Get more Likes with honey

In today’s world of selfie reflection we often get carried away with our online presence; seeing ourselves as important critics, often judging other people’s opinions harshly because they cannot see us, and then, when our posts are “Liked” by others, we feel validated. But what if online people could see us? What if our judgements were delivered in real time in a virtual HD kind of way? Would we be liked as much?

When we meet new people in our work or personal lives we strive to make  good impressions. Unlike our “mask of anonymity” online presence, keeping conversations going with new “real life” people can be a little awkward. Especially if we don’t agree with the other person’s point of view or ideas. We are told that we “get more flies with honey than vinegar” that networking is key to building fulfilling careers, that being happy creates positive relationships. So how do we build rapport and turn awkward conversations into positive, fulfilling connections? Or to put it another way; how do we get people to like us?

When we offer up our ideas or opinions, none of us like to be judged. We don’t like our thoughts and opinions to be criticised either. But what if we don’t agree with the opinions of the other person? What if the ideas and opinions were crazy and off the wall? How can we get this person to like us if we don’t like or agree with what they are saying? We are not hiding behind an online presence – we are present, right here, in an awkward conversation.

Well, a quick Google search will give you the answers, but to save you the the time I will tell you that listening is vital but validation is the honey that gets more “Likes.” When faced with an opinion that differs from our own; listen, validate, ask questions. Don’t judge!

Validating someone’s opinion or idea does not necessarily mean you agree with it – it means you are agreeable! And agreeable people are well liked. Validating an opinion that you do not like or agree with is about listening and asking questions. The questions don’t need to be deep, they can be as simple as; “That’s really interesting. I’ve never heard it explained that way before. Tell me how you came up with that?” (As much as you would like to; try not to say this sarcastically). Now you appear interested and when the listener appears interested the speaker feels pleasure, and when we feel pleasure we can’t help liking the one we’re with. We feel good. We like and we are liked!

One of the most important things we can do when we  engage in conversation, either with someone who has the potential to assist us in building our career or connect with us on a personal level, is to leave our judgement out of the room! When we hear judgements about our opinions and beliefs, the logical part of our brain shuts down and we prepare to fight. It’s the good old fight or flight response that we know so well, and my next blog will delve deeper into why we feel the need to judge!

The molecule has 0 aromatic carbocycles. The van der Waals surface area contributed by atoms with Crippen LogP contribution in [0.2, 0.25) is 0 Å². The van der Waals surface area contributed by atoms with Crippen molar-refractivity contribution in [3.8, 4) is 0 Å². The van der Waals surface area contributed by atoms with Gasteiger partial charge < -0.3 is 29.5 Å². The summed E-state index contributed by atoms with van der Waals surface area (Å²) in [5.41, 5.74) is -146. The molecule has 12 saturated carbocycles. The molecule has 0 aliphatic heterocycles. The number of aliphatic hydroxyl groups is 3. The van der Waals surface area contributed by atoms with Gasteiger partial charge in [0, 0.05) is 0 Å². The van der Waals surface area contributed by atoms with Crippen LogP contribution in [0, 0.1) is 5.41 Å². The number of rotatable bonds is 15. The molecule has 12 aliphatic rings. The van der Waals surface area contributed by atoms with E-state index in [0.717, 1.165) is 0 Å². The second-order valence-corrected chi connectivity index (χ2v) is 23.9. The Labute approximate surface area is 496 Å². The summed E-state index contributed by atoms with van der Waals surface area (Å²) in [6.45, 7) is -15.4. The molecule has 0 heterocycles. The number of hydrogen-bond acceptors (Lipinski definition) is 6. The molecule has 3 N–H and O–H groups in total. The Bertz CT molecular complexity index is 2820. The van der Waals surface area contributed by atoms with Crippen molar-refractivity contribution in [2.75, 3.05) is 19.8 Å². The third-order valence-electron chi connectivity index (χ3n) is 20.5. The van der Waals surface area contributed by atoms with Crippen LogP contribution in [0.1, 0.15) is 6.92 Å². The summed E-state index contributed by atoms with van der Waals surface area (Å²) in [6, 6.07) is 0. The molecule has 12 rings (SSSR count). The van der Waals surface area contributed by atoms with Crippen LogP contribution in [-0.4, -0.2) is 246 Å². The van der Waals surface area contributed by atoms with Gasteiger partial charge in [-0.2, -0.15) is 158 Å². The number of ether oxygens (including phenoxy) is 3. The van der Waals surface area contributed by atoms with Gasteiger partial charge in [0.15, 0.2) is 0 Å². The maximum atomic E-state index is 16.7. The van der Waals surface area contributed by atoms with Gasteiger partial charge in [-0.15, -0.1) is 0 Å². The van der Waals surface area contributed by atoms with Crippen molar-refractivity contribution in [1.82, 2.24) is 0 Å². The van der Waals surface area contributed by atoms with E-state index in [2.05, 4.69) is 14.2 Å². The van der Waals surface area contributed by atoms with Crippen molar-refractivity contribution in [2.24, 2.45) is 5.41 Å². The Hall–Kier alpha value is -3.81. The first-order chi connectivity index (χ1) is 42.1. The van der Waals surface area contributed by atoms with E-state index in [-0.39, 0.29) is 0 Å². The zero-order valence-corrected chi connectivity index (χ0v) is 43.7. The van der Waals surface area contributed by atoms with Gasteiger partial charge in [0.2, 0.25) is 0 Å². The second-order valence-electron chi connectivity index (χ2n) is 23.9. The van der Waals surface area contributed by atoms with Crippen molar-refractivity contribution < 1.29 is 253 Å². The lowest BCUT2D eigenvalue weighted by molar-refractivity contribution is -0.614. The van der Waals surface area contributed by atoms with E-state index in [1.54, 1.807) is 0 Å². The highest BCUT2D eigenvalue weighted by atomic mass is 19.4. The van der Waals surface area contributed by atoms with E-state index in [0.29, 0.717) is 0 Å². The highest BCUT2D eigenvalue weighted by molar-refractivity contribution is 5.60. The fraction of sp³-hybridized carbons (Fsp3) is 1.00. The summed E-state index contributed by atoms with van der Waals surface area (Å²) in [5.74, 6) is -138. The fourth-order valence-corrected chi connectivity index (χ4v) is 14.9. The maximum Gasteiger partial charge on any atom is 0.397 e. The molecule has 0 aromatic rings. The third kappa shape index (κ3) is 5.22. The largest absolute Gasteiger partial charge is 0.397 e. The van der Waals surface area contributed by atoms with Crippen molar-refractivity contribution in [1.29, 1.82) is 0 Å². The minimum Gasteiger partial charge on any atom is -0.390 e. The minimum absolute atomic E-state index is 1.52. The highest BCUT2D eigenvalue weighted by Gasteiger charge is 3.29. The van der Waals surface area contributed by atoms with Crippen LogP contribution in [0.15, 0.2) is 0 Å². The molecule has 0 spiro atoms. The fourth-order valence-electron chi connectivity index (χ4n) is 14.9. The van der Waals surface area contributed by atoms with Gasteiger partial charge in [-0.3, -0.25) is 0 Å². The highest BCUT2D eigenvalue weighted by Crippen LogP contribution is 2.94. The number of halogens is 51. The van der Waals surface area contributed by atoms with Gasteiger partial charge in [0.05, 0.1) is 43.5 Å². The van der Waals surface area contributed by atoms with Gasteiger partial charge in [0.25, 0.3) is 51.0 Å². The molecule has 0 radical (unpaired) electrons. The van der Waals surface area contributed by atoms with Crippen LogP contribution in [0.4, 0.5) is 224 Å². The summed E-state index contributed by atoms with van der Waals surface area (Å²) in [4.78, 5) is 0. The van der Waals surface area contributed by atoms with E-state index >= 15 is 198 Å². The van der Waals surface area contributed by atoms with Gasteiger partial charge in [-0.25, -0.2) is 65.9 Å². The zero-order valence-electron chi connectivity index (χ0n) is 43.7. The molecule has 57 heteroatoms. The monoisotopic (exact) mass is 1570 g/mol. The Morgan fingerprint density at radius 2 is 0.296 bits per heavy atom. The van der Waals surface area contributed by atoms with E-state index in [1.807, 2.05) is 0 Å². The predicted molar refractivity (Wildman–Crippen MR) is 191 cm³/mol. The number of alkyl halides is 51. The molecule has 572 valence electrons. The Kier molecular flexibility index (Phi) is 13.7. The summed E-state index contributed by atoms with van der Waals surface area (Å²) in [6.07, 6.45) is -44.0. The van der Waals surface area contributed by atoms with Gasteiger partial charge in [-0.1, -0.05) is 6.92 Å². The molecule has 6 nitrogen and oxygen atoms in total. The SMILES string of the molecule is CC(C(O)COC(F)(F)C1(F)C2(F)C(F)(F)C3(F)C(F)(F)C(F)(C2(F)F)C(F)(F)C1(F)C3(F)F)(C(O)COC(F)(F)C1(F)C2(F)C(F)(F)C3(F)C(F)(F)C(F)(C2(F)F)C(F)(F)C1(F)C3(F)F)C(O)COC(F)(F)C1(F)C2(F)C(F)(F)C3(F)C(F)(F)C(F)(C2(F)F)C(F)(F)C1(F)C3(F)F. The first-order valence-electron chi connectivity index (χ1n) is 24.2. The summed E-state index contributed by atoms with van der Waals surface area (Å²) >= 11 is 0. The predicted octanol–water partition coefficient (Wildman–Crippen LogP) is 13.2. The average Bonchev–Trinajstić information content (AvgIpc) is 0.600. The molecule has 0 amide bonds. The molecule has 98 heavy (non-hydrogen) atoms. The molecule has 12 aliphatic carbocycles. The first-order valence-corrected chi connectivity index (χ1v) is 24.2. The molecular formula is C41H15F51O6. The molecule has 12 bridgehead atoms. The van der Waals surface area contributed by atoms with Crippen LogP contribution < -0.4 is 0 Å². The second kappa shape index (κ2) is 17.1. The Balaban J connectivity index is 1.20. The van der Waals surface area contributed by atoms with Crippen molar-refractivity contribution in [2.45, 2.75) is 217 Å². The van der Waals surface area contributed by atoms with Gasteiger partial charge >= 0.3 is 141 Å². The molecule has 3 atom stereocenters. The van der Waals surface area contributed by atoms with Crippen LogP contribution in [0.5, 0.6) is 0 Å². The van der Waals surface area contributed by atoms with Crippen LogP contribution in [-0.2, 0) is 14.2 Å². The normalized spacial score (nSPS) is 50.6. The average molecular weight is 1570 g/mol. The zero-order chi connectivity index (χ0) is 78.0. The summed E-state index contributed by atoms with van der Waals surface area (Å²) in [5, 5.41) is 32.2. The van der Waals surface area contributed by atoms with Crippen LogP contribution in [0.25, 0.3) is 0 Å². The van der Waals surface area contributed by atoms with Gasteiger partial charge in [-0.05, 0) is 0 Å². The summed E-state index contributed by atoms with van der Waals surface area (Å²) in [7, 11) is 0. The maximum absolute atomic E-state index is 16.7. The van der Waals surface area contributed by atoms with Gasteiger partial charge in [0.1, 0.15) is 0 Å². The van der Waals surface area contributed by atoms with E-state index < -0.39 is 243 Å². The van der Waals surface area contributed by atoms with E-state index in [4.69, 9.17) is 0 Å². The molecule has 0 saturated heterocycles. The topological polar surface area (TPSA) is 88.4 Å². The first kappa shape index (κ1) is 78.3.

“I love the village in my computer. There’s little validation in the day-to-day life of a writer; sometimes we ache for a connection” – Lisa Unger

One comment

  1. I was out last night and I was introduced to someone new. She was a petite, pretty, blonde Englishwoman in her mid 40s. Almost immediately she told me she was a former model. She said if it wasn’t for her there would be no Kate Moss. I politely said, “thats interesting. I haven’t heard anyone say that before. Why do you think there would be no Kate Moss if there had been no you?” She explained that she was 5’61/2″ ( five foot & 6 1/2 inches) and that Kate Moss is 5’7″. “I was the first short model in the UK” she added, “and there would be no Kate Moss if it wasn’t for me!” Ok so she had a big ego and I could have told her that, or I could have asked her what happend to her (that she didn’t get famous like Kate Moss), but I didn’t. I validated her statements by enquiring about her opinions, and she left the room sometime later but not before giving me a big hug!
    So someone with a large ego likes me. Big deal you may say, but you never know; this woman may help me, at some stage, as I traverse the choppy waters of my life. And who am I to judge anyway? #5’2″ #model

    Like

Leave a Reply

Fill in your details below or click an icon to log in:

WordPress.com Logo

You are commenting using your WordPress.com account. Log Out / Change )

Twitter picture

You are commenting using your Twitter account. Log Out / Change )

Facebook photo

You are commenting using your Facebook account. Log Out / Change )

Google+ photo

You are commenting using your Google+ account. Log Out / Change )

Connecting to %s